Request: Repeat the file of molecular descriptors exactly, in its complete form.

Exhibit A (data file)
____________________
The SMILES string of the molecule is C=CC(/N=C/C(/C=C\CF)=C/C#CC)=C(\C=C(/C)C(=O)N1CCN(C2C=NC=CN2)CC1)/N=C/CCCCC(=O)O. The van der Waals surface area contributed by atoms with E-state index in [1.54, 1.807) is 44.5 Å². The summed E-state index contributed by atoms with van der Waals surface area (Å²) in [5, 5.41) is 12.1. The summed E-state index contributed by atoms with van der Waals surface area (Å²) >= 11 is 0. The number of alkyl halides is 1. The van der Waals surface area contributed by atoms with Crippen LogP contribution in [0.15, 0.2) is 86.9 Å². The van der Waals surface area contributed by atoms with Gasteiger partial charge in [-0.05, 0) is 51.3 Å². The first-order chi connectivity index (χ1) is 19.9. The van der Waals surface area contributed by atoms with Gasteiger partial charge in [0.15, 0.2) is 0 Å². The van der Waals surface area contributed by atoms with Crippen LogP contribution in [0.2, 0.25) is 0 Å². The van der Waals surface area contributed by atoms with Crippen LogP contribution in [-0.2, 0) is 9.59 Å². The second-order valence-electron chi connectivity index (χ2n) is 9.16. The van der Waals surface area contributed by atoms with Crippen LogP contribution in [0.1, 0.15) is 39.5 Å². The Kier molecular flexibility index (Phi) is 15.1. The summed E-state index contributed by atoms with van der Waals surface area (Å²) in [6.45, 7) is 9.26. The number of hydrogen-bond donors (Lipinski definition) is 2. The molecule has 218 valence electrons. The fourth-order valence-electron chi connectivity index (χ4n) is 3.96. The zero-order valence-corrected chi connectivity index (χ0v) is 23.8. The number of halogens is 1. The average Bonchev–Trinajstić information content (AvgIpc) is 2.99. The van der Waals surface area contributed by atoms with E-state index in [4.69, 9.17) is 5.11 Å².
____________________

The SMILES string of the molecule is C=CC(/N=C/C(/C=C\CF)=C/C#CC)=C(\C=C(/C)C(=O)N1CCN(C2C=NC=CN2)CC1)/N=C/CCCCC(=O)O. The van der Waals surface area contributed by atoms with E-state index in [1.54, 1.807) is 44.5 Å². The summed E-state index contributed by atoms with van der Waals surface area (Å²) in [5, 5.41) is 12.1. The summed E-state index contributed by atoms with van der Waals surface area (Å²) >= 11 is 0. The number of alkyl halides is 1. The van der Waals surface area contributed by atoms with Crippen LogP contribution in [0.15, 0.2) is 86.9 Å². The van der Waals surface area contributed by atoms with Gasteiger partial charge in [-0.05, 0) is 51.3 Å². The first-order chi connectivity index (χ1) is 19.9. The van der Waals surface area contributed by atoms with Gasteiger partial charge in [0.15, 0.2) is 0 Å². The van der Waals surface area contributed by atoms with Crippen LogP contribution in [0.2, 0.25) is 0 Å². The van der Waals surface area contributed by atoms with Crippen LogP contribution in [-0.2, 0) is 9.59 Å². The second-order valence-electron chi connectivity index (χ2n) is 9.16. The van der Waals surface area contributed by atoms with Crippen LogP contribution in [0.1, 0.15) is 39.5 Å². The Kier molecular flexibility index (Phi) is 15.1. The summed E-state index contributed by atoms with van der Waals surface area (Å²) in [6.45, 7) is 9.26. The number of hydrogen-bond donors (Lipinski definition) is 2. The molecule has 218 valence electrons. The fourth-order valence-electron chi connectivity index (χ4n) is 3.96. The zero-order valence-corrected chi connectivity index (χ0v) is 23.8. The number of halogens is 1. The average Bonchev–Trinajstić information content (AvgIpc) is 2.99. The van der Waals surface area contributed by atoms with E-state index in [4.69, 9.17) is 5.11 Å².